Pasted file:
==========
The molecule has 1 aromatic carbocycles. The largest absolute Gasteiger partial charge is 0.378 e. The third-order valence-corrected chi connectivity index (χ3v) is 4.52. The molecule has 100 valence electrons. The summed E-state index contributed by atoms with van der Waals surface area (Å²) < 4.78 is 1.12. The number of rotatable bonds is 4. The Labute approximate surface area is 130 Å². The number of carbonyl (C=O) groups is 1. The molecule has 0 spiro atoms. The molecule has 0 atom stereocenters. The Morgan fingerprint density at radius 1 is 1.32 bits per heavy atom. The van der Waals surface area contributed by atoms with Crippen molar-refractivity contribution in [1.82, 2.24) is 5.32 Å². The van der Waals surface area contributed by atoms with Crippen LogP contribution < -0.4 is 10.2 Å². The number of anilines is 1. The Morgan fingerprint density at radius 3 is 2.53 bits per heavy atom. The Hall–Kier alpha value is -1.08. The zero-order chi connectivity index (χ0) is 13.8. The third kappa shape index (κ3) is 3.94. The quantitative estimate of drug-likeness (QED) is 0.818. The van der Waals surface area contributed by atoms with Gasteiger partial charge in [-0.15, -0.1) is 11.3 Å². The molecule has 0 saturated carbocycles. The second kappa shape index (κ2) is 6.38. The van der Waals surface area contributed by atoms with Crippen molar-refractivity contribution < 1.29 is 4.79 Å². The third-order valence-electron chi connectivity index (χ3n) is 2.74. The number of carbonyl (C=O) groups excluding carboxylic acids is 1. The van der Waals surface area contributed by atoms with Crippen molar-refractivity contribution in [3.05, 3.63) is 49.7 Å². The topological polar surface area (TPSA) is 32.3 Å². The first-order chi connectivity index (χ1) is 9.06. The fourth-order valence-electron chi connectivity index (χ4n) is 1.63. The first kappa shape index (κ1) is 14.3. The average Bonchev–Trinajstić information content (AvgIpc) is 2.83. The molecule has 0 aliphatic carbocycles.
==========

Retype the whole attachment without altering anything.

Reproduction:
The molecule has 1 aromatic carbocycles. The largest absolute Gasteiger partial charge is 0.378 e. The third-order valence-corrected chi connectivity index (χ3v) is 4.52. The molecule has 100 valence electrons. The summed E-state index contributed by atoms with van der Waals surface area (Å²) < 4.78 is 1.12. The number of rotatable bonds is 4. The Labute approximate surface area is 130 Å². The number of carbonyl (C=O) groups is 1. The molecule has 0 spiro atoms. The molecule has 0 atom stereocenters. The Morgan fingerprint density at radius 1 is 1.32 bits per heavy atom. The van der Waals surface area contributed by atoms with Crippen molar-refractivity contribution in [1.82, 2.24) is 5.32 Å². The van der Waals surface area contributed by atoms with Crippen LogP contribution < -0.4 is 10.2 Å². The number of anilines is 1. The Morgan fingerprint density at radius 3 is 2.53 bits per heavy atom. The Hall–Kier alpha value is -1.08. The zero-order chi connectivity index (χ0) is 13.8. The third kappa shape index (κ3) is 3.94. The quantitative estimate of drug-likeness (QED) is 0.818. The van der Waals surface area contributed by atoms with Gasteiger partial charge in [-0.15, -0.1) is 11.3 Å². The molecule has 0 saturated carbocycles. The second kappa shape index (κ2) is 6.38. The van der Waals surface area contributed by atoms with Crippen molar-refractivity contribution < 1.29 is 4.79 Å². The third-order valence-electron chi connectivity index (χ3n) is 2.74. The number of carbonyl (C=O) groups excluding carboxylic acids is 1. The van der Waals surface area contributed by atoms with Crippen molar-refractivity contribution in [3.05, 3.63) is 49.7 Å². The topological polar surface area (TPSA) is 32.3 Å². The first-order chi connectivity index (χ1) is 9.06. The fourth-order valence-electron chi connectivity index (χ4n) is 1.63. The first kappa shape index (κ1) is 14.3. The average Bonchev–Trinajstić information content (AvgIpc) is 2.83. The molecule has 0 aliphatic carbocycles.